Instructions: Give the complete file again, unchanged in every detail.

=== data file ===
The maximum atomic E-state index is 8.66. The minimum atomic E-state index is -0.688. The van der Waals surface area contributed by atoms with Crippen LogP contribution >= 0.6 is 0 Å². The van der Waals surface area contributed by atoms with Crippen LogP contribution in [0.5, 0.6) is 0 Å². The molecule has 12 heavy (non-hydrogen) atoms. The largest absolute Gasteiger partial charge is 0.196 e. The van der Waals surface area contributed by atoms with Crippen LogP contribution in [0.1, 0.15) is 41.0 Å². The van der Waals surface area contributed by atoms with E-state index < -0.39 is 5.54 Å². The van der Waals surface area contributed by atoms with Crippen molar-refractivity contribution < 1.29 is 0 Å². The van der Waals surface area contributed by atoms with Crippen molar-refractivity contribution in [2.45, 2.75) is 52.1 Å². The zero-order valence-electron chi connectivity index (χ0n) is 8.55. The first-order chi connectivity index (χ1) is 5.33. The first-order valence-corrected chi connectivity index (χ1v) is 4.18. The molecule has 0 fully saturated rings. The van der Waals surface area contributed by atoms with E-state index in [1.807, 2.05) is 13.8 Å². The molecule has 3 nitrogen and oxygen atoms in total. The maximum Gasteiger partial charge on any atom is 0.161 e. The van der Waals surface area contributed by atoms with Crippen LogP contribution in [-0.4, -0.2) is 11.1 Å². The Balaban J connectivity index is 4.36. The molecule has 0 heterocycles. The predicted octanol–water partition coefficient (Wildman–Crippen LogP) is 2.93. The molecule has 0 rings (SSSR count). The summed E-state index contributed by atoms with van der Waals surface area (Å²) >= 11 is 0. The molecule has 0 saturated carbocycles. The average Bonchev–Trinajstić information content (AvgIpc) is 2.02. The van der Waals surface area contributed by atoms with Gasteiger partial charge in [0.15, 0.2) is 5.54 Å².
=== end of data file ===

The maximum atomic E-state index is 8.66. The minimum atomic E-state index is -0.688. The van der Waals surface area contributed by atoms with Crippen LogP contribution >= 0.6 is 0 Å². The van der Waals surface area contributed by atoms with Crippen LogP contribution in [0.5, 0.6) is 0 Å². The molecule has 12 heavy (non-hydrogen) atoms. The largest absolute Gasteiger partial charge is 0.196 e. The van der Waals surface area contributed by atoms with Crippen LogP contribution in [0.1, 0.15) is 41.0 Å². The van der Waals surface area contributed by atoms with E-state index < -0.39 is 5.54 Å². The van der Waals surface area contributed by atoms with Crippen molar-refractivity contribution < 1.29 is 0 Å². The van der Waals surface area contributed by atoms with Crippen molar-refractivity contribution in [2.45, 2.75) is 52.1 Å². The zero-order valence-electron chi connectivity index (χ0n) is 8.55. The first-order chi connectivity index (χ1) is 5.33. The first-order valence-corrected chi connectivity index (χ1v) is 4.18. The molecule has 0 fully saturated rings. The van der Waals surface area contributed by atoms with E-state index in [1.807, 2.05) is 13.8 Å². The molecule has 3 nitrogen and oxygen atoms in total. The maximum Gasteiger partial charge on any atom is 0.161 e. The van der Waals surface area contributed by atoms with Crippen LogP contribution in [-0.4, -0.2) is 11.1 Å². The Balaban J connectivity index is 4.36. The molecule has 0 heterocycles. The predicted octanol–water partition coefficient (Wildman–Crippen LogP) is 2.93. The molecule has 0 rings (SSSR count). The summed E-state index contributed by atoms with van der Waals surface area (Å²) >= 11 is 0. The molecule has 0 saturated carbocycles. The average Bonchev–Trinajstić information content (AvgIpc) is 2.02. The van der Waals surface area contributed by atoms with Gasteiger partial charge in [0.15, 0.2) is 5.54 Å².